Airbnb has changed New Orleans. And now landlords and preservationists are fighting over the future of the city.
February 22, 2019
What does the rise of dominant tech companies say about competition and the state of antitrust law? Third in a series.
February 20, 2019
How Robert Bork won the fight over the very meaning of competition in America, and paved the way for some of the biggest companies we've ever seen.
February 15, 2019
At the turn of the 20th century, Ida Tarbell investigated John D. Rockefeller's Standard Oil. What she discovered changed the economy of the United States.
February 14, 2019
To catch drug traffickers, the U.S. government tried something it had never tried before. It set up and ran a fake offshore bank for money laundering. Fake name. Fake employees. Real drug money.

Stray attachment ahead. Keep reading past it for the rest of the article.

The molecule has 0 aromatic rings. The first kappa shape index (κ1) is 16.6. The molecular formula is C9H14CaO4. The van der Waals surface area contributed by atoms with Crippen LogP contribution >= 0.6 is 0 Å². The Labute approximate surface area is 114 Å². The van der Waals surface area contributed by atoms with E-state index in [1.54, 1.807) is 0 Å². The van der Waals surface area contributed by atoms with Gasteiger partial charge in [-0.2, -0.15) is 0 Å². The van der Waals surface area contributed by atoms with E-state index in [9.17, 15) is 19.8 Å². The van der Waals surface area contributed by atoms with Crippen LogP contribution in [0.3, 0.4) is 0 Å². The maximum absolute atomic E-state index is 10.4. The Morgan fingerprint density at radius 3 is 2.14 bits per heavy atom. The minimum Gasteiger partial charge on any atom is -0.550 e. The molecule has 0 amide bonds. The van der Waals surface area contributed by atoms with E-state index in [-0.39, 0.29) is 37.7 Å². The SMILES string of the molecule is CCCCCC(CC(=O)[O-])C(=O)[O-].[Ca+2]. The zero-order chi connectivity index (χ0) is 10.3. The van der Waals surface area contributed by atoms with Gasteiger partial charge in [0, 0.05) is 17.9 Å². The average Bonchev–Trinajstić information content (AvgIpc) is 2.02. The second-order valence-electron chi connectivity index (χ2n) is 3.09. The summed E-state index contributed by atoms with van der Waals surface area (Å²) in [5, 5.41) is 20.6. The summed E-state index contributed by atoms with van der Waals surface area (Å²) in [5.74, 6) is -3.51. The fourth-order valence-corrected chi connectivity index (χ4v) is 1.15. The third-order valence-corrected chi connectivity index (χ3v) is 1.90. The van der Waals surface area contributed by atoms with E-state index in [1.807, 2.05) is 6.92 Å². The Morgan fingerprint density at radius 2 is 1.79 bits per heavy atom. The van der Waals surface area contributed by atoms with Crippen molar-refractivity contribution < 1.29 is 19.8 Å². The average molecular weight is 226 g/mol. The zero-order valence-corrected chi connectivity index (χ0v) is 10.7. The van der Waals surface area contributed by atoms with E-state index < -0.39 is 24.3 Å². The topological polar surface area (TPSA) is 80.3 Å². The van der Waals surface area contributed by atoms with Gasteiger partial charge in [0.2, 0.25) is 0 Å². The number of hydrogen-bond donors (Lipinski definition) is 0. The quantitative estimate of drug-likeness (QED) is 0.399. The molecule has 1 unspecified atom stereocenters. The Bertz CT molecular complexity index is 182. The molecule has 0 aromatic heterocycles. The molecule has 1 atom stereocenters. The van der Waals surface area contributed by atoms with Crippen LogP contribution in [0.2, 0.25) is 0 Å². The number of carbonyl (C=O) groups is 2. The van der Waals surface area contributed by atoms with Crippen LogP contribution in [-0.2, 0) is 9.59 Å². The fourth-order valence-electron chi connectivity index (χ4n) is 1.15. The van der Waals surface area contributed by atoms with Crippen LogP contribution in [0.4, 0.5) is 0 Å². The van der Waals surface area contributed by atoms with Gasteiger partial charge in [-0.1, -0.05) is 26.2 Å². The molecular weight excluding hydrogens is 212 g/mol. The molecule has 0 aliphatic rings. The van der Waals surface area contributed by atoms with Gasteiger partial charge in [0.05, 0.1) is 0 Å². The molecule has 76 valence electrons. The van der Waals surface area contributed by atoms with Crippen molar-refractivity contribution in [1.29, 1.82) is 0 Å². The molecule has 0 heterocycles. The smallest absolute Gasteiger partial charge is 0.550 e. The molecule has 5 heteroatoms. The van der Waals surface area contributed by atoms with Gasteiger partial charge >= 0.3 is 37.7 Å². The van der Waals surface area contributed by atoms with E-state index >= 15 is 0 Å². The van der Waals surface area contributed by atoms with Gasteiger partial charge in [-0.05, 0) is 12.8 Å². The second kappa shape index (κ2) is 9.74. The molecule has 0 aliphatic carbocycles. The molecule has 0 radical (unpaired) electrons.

February 8, 2019
We give a shout out to the stuff we've been obsessing over in the office — those stories that were so good, we wished we had thought of them ourselves.
February 7, 2019
In December, a commercial flight had to make an emergency landing in Iran. They discovered that landing there would be easy. Getting out – much, much harder.
February 1, 2019
Five years ago, two sides met on our show to make a bet about the future of bitcoin. Today, we announce the winner.
January 30, 2019
After a wildfire, teams of investigators start combing the wreckage for clues. Finding the cause means, maybe, finding someone to pay. But where's the line between a natural disaster and a human one?
January 25, 2019